Thirty-seven beef products from seven companies were assessed in Taiwan. All products were boneless and most were chilled (78.4%). Approximately a quarter (27%) of the products were branded and the majority of the products were from the chuck (35.1%) and the rib (35.1). Most products were graded and 18.9% were Prime, 64.9% were Choice or higher and 2.7% were Select or higher; 13.5% were portrayed as “not graded.” About half of the products were represented with IMPS (56.8%) but 16 products did not have IMPS numbers.
Eight companies and 30 individual products were evaluated in Hone Kong. Nearly one half (46.7%) of the cuts were frozen and all but two were boneless. Almost all of the products were either Prime (46.7%) or Choice or higher (46.7%). Most of the products (53.3%) were in branded programs.
The majority were from the loin (40%), rib (26.6%) or chuck (26.6%) with the remaining items from the round or navel. Seventy percent of the products had IMPS numbers.
In Japan, 74 beef products were assessed from eight companies. All products were boneless, most were chilled (92.1%) and only about a fifth were branded (17.6%). The majority of items were cut to IMPS (79.8%).
A total of 38 different cutout strategies optimized carcass value for the November time period. Six different strategies optimized carcass value for yield grade 1, 24 for yield grade 2, 19 for yield grade 3, nine for yield grade 4 and four for yield grade 5, meaning that different cutting styles should be applied within a yield grade to optimize value. Differences between were found between the standard and optimized values for yield grades 2 and 3. A total of 39 different cutout strategies optimized carcass value for the heifer population in the June time period. Seven different strategies optimized carcass value for yield grade 1, 22 for yield grade 2, 20 for yield grade 3, nine for yield grade 4 and five for yield grade 5. Differences were found between the standard and optimized carcass values in yield grades 2, 3 and 4.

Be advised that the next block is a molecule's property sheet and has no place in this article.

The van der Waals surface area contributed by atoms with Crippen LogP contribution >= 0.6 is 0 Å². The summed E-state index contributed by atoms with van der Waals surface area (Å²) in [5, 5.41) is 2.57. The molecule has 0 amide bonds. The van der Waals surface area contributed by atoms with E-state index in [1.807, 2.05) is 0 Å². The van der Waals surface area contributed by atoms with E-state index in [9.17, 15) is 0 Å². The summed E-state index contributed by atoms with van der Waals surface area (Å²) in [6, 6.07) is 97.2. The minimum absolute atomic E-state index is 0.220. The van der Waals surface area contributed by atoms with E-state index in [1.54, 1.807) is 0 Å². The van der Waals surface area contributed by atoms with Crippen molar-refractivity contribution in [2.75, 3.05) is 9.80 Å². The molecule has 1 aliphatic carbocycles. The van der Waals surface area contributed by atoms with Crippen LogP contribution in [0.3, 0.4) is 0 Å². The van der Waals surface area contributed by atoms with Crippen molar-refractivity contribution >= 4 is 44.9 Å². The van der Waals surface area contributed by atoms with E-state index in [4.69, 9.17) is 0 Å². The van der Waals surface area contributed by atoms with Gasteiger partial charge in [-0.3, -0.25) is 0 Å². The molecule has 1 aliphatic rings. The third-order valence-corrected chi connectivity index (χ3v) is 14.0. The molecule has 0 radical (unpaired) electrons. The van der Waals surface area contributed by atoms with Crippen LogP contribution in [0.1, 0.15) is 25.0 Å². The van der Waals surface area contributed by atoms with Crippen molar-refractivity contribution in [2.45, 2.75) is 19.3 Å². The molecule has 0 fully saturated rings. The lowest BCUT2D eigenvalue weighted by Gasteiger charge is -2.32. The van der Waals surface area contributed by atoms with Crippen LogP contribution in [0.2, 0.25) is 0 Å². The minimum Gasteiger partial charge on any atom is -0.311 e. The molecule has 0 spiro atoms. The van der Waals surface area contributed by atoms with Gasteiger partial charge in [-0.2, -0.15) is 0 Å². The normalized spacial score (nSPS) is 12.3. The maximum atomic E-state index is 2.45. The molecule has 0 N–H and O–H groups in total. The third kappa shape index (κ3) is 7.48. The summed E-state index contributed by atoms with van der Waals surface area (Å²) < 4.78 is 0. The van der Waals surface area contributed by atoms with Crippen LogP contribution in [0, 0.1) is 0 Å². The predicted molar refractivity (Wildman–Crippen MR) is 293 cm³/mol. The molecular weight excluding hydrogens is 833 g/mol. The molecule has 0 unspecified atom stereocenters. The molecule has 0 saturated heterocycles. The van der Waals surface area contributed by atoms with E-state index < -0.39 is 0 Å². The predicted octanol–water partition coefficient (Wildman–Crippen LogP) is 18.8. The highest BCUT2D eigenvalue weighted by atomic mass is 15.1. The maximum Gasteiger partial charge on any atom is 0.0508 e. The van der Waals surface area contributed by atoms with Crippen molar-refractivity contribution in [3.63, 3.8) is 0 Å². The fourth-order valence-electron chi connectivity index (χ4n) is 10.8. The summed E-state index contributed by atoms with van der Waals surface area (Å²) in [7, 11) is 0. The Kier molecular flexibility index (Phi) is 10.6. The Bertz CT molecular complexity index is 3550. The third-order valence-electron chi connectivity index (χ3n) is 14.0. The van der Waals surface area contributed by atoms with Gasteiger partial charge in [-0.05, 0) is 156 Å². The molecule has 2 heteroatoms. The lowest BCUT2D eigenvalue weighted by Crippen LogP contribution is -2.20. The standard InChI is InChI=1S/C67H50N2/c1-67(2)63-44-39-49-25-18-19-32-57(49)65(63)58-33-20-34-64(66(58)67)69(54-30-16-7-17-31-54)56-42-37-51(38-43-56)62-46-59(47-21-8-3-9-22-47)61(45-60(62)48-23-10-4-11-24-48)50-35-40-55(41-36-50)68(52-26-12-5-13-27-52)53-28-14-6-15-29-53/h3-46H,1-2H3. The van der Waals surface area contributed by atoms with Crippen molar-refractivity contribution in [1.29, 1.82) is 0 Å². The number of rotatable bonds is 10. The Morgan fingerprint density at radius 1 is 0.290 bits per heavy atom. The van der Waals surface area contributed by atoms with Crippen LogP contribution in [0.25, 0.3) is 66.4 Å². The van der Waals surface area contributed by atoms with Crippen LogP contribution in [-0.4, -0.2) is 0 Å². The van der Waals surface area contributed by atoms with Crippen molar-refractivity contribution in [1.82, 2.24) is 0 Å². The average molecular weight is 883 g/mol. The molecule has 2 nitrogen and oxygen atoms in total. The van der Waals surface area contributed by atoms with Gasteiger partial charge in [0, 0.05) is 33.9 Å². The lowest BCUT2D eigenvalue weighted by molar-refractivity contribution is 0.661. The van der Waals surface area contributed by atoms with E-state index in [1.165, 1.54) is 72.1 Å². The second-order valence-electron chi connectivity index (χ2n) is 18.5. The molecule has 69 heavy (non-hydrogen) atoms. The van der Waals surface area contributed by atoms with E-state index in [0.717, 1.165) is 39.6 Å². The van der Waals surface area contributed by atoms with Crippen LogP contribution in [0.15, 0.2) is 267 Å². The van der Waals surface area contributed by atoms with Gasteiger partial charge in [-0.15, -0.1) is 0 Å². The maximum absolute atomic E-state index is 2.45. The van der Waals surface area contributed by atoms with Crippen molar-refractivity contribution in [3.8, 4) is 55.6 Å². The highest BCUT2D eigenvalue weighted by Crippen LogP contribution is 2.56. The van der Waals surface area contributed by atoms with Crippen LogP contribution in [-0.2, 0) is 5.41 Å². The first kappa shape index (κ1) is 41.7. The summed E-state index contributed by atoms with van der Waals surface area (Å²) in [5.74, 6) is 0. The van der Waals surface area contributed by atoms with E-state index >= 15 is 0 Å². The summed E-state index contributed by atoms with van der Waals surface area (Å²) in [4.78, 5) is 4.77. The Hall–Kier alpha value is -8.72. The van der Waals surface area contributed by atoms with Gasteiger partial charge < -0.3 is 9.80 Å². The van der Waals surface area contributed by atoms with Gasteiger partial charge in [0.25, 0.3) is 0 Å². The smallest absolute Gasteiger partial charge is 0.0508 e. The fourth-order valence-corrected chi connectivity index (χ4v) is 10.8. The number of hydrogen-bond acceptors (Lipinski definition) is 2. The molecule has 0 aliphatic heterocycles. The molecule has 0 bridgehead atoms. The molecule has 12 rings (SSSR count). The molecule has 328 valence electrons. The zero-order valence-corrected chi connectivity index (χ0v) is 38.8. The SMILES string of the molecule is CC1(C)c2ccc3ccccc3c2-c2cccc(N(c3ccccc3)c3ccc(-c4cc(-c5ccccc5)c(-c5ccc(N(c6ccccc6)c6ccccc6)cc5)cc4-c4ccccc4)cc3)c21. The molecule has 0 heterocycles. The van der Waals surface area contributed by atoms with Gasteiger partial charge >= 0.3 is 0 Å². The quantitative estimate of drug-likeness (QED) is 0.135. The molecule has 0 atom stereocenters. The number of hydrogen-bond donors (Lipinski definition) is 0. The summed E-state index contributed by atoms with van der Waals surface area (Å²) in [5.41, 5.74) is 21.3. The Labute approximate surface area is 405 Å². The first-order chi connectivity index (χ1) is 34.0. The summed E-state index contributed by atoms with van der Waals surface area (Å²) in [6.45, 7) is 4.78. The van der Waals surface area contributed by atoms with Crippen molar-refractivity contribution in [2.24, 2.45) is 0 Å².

A total of 40 different cutout strategies optimized carcass cutout value for the steer population for the November time period. Fifteen different strategies optimized carcass value for yield grade 1, 29 for yield grade 2, 25 for yield grade 3, five for yield grade 4, and one for yield grade 5. A total of 60 different fabrication strategies were used for steers to optimize cutout value in the June time period. A total of 19 different strategies that optimized cutout value were used for yield grade 1, 38 for yield grade 2, 25 for yield grade 3, seven for yield grade 4 and one for yield grade 5.
A total of 38 different cutout strategies optimized carcass value for the dairy-type population for the November time period. Four different strategies optimized value for yield grade 1, 14 for yield grade 2, nine for yield grade 3, and two for yield grade 4. A total of 24 different cutout strategies optimized carcass value for the June time period. Four different styles optimized value for yield grade 1, 15 for yield grade 2, eight for yield grade 3 and two for yield grade 4.
In all three cattle types, the standard cutout did not optimize cutout value for either time period, suggesting that all carcasses were not fabricated to their full carcass value potential when cut to the standard strategy used in this study. The average value per cwt for June offal was $5.85 on a live weight basis. The average vale for November offal was $5.57 per cwt on a live weight basis.
In order to determine which fabrication style optimizes the cutout value of an individual carcass, regression equations will be developed and validated using the carcass assessment information collected in this study via camera instruments. This will result in an ability to determine the most value optimizing cutout strategy prior to fabrication. Additionally, information collected allows for the updating of the checkoff-funded Beef Cutout Calculator to include the ability to calculate value of all of the different fabrication styles available from this study. The datasets created with this study will allow for the capability to reflect gains and/or losses in value due to the opening and/or closing of export markets.